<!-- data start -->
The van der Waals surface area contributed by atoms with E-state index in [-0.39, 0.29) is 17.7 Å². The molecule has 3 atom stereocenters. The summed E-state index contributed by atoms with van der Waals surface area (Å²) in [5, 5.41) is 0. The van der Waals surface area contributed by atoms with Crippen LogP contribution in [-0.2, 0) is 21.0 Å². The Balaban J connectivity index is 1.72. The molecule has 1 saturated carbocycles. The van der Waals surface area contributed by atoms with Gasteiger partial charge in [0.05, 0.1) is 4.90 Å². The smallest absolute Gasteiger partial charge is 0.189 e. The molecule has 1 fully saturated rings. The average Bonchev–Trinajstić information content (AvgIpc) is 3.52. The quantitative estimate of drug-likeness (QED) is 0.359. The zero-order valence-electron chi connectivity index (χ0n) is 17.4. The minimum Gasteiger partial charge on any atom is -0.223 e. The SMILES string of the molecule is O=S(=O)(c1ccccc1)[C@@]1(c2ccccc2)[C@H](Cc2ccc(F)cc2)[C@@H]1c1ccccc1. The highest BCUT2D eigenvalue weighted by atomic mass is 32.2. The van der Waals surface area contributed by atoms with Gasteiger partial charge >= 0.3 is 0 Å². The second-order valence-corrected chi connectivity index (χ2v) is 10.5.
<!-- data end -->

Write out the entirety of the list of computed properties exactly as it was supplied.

The van der Waals surface area contributed by atoms with E-state index in [-0.39, 0.29) is 17.7 Å². The molecule has 3 atom stereocenters. The summed E-state index contributed by atoms with van der Waals surface area (Å²) in [5, 5.41) is 0. The van der Waals surface area contributed by atoms with Crippen LogP contribution in [-0.2, 0) is 21.0 Å². The Balaban J connectivity index is 1.72. The molecule has 1 saturated carbocycles. The van der Waals surface area contributed by atoms with Gasteiger partial charge in [0.05, 0.1) is 4.90 Å². The smallest absolute Gasteiger partial charge is 0.189 e. The molecule has 1 fully saturated rings. The average Bonchev–Trinajstić information content (AvgIpc) is 3.52. The quantitative estimate of drug-likeness (QED) is 0.359. The zero-order valence-electron chi connectivity index (χ0n) is 17.4. The minimum Gasteiger partial charge on any atom is -0.223 e. The SMILES string of the molecule is O=S(=O)(c1ccccc1)[C@@]1(c2ccccc2)[C@H](Cc2ccc(F)cc2)[C@@H]1c1ccccc1. The highest BCUT2D eigenvalue weighted by atomic mass is 32.2. The van der Waals surface area contributed by atoms with Gasteiger partial charge >= 0.3 is 0 Å². The second-order valence-corrected chi connectivity index (χ2v) is 10.5.